An apparently unread copy in perfect condition. Though written with developing countries in mind, the principles of Zero-Based Design can be put to work anywhere. But now we have a promising alternative approach to this age-old challenge. And even the most promising and cost-effective development projects typically have trouble attracting sufficient funds to scale beyond a few local demonstration sites. In some countries, the results have been tragic: poor people overloaded with debt and nothing to show for it—and even, in one extreme case in India, a wave of dozens of suicides brought on by aggressive debt collectors.
It was very similar to Out of Poverty. I actually was considering buying Out of Poverty. Together, they show how their design principles and vision can enable unapologetic capitalists to supply the very poor with clean drinking water, electricity, irrigation, housing, education, healthcare, and other necessities at a fraction of the usual cost and at profit margins attractive to investors. A manufacturing technique in one area may not be the cheapest in another. Corporate leaders are no stranger to risk. Mal Warwick, former chairman of Social Venture Network and a co-founder of Business for Social Responsibility, is founder and chairman of Mal Warwick Donordigital, a fundraising agency serving nonprofits nationwide. Identify solutions by interviewing and living among the target audience.
This involves working with what you have, and might even be called ingenuity. Their motivation is of course to encourage us to think big, but I'm not so sure on this. I definitely suggest reading this even if you aren't an entrepreneur or investor. Polak and Warwick, to their credit, have proven that businesses can generate sizable profits by meeting the needs of the poor. These four areas encompass about 2. Here's how to start making that dent.
Polak and Warwick fully understand that business, not aid, offers the greatest opportunity to serve the world's three billion people living in poverty and that a profit-based solution will move the needle far faster than tired models of traditional philanthropy. Volume of production will be a key to allowing this bottom pyramid to be able to afford the products envisioned by this book. Create aspirational branding Recognize that the poor are discriminating buyers. The risks you took are what make your company great today. Look for money making solutions that will help at least 3 billion people. Paul Polak and Mal Warwick's approach is original, ambitious, and practical--and it just may be the key to reducing the number of people in poverty on a very large scale.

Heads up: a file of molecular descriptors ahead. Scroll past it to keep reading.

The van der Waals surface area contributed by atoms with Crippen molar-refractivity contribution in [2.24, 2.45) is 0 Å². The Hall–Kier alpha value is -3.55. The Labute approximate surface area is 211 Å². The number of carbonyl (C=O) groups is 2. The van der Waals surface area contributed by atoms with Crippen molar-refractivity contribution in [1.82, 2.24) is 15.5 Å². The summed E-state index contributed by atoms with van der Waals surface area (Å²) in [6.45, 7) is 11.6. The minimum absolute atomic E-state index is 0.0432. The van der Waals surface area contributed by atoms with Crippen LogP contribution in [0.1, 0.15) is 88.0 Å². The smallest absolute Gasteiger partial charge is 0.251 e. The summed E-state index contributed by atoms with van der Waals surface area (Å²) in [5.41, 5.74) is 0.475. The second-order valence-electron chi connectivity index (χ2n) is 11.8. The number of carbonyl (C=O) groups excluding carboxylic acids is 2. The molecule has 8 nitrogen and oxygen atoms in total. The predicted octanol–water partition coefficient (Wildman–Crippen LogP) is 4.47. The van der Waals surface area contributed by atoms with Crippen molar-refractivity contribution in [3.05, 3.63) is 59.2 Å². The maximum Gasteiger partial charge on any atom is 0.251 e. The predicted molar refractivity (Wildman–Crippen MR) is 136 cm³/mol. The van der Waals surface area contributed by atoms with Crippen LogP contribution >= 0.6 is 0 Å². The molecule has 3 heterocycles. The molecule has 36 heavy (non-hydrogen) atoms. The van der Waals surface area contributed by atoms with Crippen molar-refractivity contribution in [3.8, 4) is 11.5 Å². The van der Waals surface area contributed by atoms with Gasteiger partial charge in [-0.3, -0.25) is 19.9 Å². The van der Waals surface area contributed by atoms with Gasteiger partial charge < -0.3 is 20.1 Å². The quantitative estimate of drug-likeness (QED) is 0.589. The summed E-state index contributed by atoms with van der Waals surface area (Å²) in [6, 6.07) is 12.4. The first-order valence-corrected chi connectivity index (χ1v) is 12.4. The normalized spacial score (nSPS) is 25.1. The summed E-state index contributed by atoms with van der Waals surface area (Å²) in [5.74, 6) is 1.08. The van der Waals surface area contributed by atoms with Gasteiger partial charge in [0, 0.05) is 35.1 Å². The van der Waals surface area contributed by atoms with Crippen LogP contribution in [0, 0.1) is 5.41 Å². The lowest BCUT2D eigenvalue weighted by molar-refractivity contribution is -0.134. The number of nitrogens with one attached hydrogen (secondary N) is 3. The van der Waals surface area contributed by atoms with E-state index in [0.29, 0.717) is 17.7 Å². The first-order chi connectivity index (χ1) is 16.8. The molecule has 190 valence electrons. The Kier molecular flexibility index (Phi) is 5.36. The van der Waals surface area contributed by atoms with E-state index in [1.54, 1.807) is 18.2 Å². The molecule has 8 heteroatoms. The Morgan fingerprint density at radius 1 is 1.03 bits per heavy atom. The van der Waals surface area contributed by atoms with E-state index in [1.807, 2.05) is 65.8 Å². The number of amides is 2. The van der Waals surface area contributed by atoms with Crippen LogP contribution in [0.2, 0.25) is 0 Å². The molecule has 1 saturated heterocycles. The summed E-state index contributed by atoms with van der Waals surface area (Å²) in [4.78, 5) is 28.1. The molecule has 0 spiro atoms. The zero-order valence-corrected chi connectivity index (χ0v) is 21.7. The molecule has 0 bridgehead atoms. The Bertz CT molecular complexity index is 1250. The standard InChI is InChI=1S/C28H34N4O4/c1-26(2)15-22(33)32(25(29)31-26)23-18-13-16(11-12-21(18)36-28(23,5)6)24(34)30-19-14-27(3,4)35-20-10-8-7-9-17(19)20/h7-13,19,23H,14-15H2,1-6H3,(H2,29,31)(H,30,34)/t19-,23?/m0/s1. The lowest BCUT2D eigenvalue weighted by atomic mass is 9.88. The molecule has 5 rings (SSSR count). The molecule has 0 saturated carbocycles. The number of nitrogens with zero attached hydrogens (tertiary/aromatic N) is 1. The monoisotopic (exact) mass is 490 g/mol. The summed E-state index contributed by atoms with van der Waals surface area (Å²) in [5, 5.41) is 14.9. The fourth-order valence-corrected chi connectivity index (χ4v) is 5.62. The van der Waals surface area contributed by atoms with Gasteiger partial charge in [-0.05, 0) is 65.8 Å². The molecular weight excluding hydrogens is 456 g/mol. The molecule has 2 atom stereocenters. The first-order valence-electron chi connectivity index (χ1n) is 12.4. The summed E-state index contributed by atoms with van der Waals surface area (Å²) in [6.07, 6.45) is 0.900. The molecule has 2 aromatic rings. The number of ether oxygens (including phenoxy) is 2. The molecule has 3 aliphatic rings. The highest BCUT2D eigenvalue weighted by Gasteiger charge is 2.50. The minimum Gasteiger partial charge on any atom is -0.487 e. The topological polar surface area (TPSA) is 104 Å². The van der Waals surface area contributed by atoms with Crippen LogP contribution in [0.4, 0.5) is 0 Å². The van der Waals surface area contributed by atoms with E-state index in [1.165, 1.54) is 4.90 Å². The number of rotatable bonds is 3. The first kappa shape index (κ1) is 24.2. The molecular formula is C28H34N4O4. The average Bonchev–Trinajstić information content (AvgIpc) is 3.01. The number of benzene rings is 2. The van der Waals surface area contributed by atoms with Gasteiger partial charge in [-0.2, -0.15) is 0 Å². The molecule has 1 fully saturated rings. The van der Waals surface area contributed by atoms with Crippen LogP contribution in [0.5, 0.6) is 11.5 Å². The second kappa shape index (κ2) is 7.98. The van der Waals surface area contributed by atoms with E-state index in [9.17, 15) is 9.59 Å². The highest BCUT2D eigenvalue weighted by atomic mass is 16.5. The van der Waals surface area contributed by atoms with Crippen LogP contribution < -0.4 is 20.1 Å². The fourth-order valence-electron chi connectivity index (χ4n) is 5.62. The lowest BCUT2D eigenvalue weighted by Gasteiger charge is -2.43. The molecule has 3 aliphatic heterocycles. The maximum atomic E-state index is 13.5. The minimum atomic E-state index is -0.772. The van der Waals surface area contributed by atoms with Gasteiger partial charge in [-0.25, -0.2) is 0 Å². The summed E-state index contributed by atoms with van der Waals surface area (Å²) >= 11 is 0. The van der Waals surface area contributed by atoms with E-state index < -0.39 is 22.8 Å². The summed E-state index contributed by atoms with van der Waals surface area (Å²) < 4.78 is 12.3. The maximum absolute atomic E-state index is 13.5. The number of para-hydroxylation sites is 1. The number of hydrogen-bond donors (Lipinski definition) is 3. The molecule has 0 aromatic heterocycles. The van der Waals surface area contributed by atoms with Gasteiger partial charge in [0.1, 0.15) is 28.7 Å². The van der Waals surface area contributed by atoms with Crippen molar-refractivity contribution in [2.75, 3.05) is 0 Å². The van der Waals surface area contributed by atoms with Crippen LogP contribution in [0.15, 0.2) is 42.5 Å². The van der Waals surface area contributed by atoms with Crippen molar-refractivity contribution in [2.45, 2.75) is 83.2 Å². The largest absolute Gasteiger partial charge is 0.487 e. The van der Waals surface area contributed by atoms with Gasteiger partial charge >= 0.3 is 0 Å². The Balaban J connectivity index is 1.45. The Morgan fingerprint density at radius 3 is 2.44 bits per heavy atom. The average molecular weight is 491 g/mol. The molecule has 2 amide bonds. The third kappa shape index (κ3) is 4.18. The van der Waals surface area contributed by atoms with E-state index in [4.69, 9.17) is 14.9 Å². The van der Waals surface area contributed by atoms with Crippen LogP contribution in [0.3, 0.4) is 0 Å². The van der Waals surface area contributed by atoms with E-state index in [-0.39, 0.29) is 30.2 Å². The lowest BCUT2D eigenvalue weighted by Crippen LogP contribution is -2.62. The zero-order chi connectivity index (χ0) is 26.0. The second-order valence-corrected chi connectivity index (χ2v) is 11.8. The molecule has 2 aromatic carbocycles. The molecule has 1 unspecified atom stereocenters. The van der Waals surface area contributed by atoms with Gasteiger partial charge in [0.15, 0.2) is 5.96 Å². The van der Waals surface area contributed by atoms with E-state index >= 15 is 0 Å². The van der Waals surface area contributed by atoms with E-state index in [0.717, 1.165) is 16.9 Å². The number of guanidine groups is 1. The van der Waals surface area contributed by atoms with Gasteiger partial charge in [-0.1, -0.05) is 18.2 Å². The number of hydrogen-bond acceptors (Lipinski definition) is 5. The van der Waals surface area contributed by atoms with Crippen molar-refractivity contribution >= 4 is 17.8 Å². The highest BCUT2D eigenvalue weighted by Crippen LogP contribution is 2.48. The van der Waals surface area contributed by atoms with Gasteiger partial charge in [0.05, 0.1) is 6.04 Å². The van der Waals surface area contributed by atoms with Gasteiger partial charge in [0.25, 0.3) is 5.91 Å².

Well written, to the point, with interesting accompanying examples. And they deliver on their promises. I really struggled with this contridiction. The authors show how Zero-Based Design can enable unapologetic capitalists to supply the very poor with clean drinking water, electricity, irrigation, housing, education, healthcare, and other necessities at a fraction of the usual cost and at profit margins attractive to investors. The authors also downplay the importance of shifting the social and cultural norms that make poverty so intractable. Pages and cover are clean and intact.
Promising governmental and philanthropic efforts to end this poverty have not reached scale because th The Business Solution to Poverty is a challenging book - especially if one has given over his soul to working with a Non-Governmental Agency Rotary to do good in the world. A copy that has been read, but remains in clean condition. I wanted to reread it since it was a textbook I enjoyed in college, but I ended up buying this instead because it was newer and I hadn't read it yet. For myself - not a business person - but one who is passionate about making change on our planet - this book has given me a wealth of information to build my next project on. But if your business idea looks like it might fit the bill, this book may be just the guide you need to help you on your way.